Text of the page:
New nationals standards to be set for Aboriginal heritage: Australia

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An investigation investigating the demolition of historic rock shelters for an iron ore mine concluded on Monday that Australia should establish a new national legislative framework to preserve Aboriginal cultural assets (Oct 18). According to the study, traditional Aboriginal owners should decide on development proposals that may impact their history. They should have the authority to refuse assent and take legal action to enforce the proposed new legislation.
The suggestions came after a 16-month parliamentary investigation into Rio Tinto Ltd’s lawful destruction of sites in Western Australia’s Juukan Gorge that revealed evidence of human habitation dating back 46,000 years to the last Ice Age.
Widespread outrage over the caverns’ destruction focused attention on industry standards, costing Rio’s then-chief executive and two other top executives their careers and prompting Chairman Simon Thompson to announce his retirement in 2022.
The committee, which recommended in December that Rio pay reparations to traditional owners, released suggestions on Monday for reforming a hodgepodge of state and federal laws with varying definitions and methods, all of which is deemed to have “severe flaws.”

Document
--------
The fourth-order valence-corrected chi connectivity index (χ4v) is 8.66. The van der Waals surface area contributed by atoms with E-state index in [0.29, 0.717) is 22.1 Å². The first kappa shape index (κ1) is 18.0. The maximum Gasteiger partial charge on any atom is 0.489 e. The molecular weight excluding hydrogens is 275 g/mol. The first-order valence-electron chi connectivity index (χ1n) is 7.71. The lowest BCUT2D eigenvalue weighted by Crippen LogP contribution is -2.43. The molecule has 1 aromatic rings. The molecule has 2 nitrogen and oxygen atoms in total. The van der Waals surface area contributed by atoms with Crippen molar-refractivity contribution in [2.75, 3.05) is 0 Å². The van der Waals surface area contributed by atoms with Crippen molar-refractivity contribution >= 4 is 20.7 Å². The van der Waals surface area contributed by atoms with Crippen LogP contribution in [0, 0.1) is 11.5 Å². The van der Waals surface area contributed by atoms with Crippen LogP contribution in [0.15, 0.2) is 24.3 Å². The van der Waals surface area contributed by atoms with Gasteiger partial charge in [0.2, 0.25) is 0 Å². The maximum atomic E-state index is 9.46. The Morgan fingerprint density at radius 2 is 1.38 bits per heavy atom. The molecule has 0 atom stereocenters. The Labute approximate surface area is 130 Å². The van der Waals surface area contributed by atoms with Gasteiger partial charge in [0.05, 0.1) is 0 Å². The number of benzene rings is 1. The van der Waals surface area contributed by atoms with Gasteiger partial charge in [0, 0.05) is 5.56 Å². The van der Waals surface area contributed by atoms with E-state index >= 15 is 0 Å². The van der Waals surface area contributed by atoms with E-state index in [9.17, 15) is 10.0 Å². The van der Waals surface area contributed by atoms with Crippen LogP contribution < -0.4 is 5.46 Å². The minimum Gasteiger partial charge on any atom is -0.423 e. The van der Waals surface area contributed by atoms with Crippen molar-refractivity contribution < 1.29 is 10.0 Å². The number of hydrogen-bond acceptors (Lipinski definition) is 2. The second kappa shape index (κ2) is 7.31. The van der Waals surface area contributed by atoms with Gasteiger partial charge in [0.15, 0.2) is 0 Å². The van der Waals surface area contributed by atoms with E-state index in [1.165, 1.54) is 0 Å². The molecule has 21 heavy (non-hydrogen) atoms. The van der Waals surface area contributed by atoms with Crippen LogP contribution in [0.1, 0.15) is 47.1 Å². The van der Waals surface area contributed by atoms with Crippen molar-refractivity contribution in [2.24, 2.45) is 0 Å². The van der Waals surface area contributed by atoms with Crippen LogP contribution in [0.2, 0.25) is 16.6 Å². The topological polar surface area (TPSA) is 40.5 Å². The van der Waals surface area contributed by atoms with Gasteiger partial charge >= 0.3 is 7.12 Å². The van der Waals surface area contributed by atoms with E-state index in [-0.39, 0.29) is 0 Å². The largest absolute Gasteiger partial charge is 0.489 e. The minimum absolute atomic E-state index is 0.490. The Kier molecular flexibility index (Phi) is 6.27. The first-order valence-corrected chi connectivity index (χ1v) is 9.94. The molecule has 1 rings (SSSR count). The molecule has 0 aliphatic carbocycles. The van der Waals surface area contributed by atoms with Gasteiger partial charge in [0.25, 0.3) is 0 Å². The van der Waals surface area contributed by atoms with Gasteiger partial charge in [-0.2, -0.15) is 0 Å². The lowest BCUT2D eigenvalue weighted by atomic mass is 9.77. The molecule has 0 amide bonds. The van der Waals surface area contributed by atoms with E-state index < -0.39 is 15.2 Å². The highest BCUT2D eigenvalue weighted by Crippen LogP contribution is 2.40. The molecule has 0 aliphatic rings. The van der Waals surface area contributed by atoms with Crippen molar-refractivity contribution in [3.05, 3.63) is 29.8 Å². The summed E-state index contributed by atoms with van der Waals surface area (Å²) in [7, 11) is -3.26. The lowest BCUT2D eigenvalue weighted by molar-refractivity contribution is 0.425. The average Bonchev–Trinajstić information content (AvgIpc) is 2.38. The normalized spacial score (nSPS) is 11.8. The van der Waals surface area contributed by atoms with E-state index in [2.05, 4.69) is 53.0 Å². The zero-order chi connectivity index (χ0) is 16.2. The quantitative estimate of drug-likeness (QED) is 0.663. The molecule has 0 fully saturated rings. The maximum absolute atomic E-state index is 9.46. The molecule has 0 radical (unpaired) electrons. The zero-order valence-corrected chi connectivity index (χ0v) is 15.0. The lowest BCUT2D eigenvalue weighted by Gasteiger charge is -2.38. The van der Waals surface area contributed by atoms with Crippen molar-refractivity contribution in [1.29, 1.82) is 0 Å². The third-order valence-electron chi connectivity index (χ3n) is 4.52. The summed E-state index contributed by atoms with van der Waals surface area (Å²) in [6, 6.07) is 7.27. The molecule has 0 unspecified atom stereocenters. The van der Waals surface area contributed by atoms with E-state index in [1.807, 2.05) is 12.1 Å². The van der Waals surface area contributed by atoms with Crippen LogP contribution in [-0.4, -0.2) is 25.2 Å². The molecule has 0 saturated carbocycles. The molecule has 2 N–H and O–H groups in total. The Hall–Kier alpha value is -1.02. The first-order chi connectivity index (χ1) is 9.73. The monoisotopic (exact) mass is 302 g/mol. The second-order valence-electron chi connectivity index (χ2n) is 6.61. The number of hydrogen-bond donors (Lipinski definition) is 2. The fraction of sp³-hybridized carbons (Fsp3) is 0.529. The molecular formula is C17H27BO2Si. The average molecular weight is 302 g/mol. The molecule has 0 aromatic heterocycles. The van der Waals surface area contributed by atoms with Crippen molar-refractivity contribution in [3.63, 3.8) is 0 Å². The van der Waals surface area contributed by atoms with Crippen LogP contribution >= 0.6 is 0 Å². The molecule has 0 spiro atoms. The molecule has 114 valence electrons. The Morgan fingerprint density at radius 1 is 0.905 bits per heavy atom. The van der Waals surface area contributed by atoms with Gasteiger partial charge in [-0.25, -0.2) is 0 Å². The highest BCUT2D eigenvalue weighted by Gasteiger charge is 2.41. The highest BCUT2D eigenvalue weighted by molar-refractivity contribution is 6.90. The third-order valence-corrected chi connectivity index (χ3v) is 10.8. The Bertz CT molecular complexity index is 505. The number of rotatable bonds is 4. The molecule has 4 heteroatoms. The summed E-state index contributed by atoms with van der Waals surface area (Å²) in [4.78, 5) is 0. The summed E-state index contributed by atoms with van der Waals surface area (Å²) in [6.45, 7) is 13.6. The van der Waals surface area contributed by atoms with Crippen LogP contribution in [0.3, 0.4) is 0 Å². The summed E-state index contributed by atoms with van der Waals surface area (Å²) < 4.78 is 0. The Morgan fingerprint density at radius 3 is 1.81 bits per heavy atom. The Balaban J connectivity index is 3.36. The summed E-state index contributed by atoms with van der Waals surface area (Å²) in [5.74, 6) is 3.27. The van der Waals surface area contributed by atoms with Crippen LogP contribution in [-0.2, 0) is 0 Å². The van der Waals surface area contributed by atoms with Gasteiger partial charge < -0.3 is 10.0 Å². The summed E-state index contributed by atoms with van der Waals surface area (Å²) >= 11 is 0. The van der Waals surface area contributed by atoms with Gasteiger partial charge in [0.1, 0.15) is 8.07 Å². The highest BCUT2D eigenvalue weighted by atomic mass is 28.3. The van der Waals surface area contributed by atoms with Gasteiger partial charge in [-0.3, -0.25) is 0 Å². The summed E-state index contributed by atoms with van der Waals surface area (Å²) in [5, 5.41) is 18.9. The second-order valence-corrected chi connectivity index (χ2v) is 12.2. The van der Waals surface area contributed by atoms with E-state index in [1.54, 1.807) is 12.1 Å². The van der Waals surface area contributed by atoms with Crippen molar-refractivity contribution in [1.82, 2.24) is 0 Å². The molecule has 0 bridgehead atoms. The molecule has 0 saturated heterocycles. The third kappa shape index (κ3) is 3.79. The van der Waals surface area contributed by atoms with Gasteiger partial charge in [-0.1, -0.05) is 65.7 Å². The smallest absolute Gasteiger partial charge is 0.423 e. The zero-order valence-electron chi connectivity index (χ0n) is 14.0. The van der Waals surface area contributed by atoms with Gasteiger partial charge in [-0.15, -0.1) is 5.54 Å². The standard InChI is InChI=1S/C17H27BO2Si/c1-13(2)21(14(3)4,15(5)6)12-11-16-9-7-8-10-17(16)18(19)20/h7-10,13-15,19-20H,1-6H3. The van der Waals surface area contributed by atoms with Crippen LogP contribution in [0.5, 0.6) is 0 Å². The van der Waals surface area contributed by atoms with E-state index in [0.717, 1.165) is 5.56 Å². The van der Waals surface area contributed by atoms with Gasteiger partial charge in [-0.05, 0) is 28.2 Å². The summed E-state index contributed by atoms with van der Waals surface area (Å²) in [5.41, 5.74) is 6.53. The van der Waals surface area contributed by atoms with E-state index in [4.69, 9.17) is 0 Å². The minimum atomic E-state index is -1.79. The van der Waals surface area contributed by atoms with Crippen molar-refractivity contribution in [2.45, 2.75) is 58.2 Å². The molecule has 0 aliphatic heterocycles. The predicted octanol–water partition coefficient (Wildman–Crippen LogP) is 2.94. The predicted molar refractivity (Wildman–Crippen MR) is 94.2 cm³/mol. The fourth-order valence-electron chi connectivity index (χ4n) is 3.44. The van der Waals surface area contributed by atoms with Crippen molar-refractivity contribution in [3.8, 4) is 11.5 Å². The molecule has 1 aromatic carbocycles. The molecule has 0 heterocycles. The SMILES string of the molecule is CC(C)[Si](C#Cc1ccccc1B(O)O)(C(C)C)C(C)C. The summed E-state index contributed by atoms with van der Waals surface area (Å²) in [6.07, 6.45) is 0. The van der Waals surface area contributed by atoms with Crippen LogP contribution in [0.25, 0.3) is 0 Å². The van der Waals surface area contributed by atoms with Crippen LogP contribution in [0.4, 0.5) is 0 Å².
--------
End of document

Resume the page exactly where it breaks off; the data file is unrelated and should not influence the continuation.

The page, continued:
According to the study, “it became clear to the Committee that legislation intended to safeguard cultural heritage had, in many circumstances, actually led to harm and loss.”
Rio Tinto issued a statement praising the findings.
The firm stated, “We are focused on increasing our interaction with Indigenous Peoples and our host communities to better understand their priorities and concerns, minimise our impacts, and appropriately maintain Indigenous cultural heritage.”
Rio has assessed over 2,200 heritage sites as part of its current mine plans and has increased employees supervising heritage procedures by 20% to 300 individuals from last year.

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